‘The 4-hour work week’ certainly gets you thinking about some important life questions!
Forget the old concept of retirement and the rest of the deferred-life plan – there is no need to wait and every reason not to, especially in unpredictable economic times. Whether your dream is escaping the rat race, experiencing high-end world travel, earning a monthly five-figure income with zero management, or just living more and working less, ‘the 4-hour work week’ is the blueprint.
There is definitely food for thought in this book, covering a wide range of topics, including:
- How to start a new business
- Time management (better email and meeting management)
- Benefits of earning in one country and spending in another
- What to do when you are not working.
Tim Ferriss is one of those people who I respect for not being afraid to try new things. He is very direct. This is probably why he is so successful. Saying that, I’m not sure I would want to be like him. Especially given his moral status. For example, he suggest that in order to get your boss to let you work from home you should phone in sick and then show your boss you are more productive when you are at home. At the same time he suggests that you reduce your production levels whilst in the office. Not sure I like this type of advice. It’s not surprising that he has been fired from numerous jobs in the past!
Furthermore, he talks about ways to pretend you are an expert on a topic or part of a large corporation in order to promote yourself. Granted I do feel these tips will give people an advantage but it does sound like a hussle.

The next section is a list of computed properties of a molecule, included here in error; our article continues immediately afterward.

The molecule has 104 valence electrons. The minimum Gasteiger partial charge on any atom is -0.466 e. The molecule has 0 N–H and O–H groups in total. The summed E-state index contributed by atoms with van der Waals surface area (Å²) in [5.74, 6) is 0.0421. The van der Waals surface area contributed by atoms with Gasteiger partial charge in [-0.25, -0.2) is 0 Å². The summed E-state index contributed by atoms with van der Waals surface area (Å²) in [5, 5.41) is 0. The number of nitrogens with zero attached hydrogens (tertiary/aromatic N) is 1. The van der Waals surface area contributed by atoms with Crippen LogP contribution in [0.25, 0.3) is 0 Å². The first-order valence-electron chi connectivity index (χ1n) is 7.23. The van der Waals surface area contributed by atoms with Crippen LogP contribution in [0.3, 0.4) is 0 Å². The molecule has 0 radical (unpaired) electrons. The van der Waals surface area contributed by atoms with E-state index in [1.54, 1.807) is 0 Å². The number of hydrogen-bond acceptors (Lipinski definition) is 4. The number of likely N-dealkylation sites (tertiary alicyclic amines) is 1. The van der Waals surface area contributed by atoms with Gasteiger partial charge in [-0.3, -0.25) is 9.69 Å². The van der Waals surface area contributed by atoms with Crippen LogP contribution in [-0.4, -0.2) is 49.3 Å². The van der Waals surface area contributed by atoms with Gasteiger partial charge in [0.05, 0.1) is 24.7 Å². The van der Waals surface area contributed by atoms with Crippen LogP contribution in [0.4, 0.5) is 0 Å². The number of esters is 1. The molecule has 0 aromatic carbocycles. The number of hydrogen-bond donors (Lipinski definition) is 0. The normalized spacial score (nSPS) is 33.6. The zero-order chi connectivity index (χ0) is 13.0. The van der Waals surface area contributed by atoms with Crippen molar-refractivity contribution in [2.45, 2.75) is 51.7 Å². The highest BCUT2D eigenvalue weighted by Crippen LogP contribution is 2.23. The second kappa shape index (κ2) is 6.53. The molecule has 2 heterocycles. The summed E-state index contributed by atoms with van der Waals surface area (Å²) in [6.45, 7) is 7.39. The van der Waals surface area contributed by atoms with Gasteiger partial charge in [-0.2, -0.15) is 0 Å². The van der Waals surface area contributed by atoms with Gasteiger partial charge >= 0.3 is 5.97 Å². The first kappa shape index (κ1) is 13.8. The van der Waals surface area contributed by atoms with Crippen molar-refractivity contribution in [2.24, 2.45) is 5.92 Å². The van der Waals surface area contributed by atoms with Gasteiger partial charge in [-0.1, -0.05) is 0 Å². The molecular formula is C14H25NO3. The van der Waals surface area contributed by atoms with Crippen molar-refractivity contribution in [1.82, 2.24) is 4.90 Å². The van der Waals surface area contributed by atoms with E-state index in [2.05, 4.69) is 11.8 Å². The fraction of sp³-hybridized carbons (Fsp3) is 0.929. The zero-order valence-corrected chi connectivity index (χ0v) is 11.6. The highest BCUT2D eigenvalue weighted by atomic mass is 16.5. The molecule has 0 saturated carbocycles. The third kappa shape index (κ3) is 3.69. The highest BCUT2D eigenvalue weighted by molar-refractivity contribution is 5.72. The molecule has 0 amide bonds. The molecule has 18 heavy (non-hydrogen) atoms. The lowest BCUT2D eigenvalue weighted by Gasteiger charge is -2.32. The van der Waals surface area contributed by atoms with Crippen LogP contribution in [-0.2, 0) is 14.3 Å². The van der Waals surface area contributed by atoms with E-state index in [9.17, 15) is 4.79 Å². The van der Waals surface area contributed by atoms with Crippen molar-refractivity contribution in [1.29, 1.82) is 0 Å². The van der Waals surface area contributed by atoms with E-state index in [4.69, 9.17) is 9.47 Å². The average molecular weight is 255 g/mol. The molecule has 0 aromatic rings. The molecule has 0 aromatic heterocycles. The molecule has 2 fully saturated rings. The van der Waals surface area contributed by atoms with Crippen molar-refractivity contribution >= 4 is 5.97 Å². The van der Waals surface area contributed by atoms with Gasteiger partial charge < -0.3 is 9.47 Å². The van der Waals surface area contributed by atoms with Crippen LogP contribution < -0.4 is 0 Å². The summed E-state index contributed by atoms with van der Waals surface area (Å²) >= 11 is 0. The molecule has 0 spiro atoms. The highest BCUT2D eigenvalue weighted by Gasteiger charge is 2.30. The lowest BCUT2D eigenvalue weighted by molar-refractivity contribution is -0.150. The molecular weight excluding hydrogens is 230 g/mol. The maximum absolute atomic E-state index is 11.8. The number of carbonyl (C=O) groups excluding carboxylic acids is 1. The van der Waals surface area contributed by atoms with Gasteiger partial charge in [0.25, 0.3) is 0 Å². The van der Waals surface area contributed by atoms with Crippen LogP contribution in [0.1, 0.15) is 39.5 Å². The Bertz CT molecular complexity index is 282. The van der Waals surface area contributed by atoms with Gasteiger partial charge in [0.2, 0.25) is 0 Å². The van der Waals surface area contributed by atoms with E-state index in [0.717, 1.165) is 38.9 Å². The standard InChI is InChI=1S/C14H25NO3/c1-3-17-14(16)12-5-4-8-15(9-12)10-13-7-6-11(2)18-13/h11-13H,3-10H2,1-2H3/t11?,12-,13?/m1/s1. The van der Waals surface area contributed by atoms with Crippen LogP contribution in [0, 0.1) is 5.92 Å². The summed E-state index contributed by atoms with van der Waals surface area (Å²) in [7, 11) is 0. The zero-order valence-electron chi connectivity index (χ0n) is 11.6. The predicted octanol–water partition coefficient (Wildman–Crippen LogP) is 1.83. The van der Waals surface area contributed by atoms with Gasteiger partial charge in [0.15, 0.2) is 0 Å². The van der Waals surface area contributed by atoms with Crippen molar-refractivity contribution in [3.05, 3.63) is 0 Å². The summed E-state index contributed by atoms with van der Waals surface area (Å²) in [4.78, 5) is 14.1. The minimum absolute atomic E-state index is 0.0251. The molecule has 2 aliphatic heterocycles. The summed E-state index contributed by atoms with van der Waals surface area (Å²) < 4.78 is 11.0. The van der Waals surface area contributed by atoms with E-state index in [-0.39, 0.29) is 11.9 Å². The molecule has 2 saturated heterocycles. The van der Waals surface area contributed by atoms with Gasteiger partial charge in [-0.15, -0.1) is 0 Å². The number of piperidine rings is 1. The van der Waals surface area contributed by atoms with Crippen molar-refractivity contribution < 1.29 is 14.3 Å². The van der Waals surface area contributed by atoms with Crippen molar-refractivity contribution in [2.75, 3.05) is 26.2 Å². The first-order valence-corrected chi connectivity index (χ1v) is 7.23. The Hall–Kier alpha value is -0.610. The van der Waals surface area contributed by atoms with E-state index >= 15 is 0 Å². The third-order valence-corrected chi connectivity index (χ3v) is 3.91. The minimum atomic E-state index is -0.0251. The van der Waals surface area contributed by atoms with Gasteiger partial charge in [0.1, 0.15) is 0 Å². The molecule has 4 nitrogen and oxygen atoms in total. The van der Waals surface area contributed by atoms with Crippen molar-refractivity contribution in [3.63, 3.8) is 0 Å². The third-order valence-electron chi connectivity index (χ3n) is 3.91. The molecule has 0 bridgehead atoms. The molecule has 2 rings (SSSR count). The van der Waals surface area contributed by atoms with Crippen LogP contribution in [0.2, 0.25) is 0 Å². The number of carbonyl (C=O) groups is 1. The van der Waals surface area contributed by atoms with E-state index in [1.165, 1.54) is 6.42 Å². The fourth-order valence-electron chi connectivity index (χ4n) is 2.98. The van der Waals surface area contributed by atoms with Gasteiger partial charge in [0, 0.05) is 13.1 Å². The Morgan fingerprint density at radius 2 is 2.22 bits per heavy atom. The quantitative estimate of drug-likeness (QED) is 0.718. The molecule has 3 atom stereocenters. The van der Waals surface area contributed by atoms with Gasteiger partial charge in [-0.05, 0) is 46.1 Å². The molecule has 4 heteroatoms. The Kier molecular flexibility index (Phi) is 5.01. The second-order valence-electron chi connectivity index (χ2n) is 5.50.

That being said, the book raises some thought provoking topics such as:
- What would you do if you didn’t have to work?
- Why wait until you are retire before you do the things you really want to do?
- What things are going to progress your career? Then, are you doing enough of that or filling your time with non-important tasks (email, meetings etc).
Tim provides his views and experiences on these different topics. In fact, he goes further than a lot of other books by providing a list of actions you can take. These actions include some scripts to help you achieve different goals. For example, rather than just saying you should try and contact someone important to get them to help promote your business, he actually provides you with a list of tasks and a script he used to make contact with the famous author John Grisham.
Is there anything that I can take from ‘The 4-hour work week’?
Yes. There are some things that I’m going to use from this book. For example, I’m going to check email less frequently and make sure that meetings are used for decision making rather than information sharing (the latter should be done before the meeting). This is more for my day job than this blog.
I’m also keen to follow some of his points on how to start a product based business. These points dovetail with the advice from the book ‘Screw Work, Break Free’. I have to say that I prefer the advice from ‘Screw Work, Break Free’ as it’s less extreme, however, Ferriss does recommend some good tools and websites that could help with building a business which i’ll use.
At the moment I’ve got a couple of blog ideas which will reference this book. These include a blog on how to increase the number of subscribers to this blog and, how working on this blog has had a positive impact on my day job. Make sure you subscribe so you don’t miss these blogs.
Would I recommend ‘the 4-hour work week’?
Reluctantly, yes. It does provide a lot of though provoking topics which people should think about. If you are willing to take very large steps and potentially risks, then this book is for you. Buy it now, via Amazon.
Joy of reading = 6 (out of 10)
Thought provoking = 8 (out of 10)
Money making = 8 (out of 10)
Read again = Might use reference some bits
Overall score = 7.52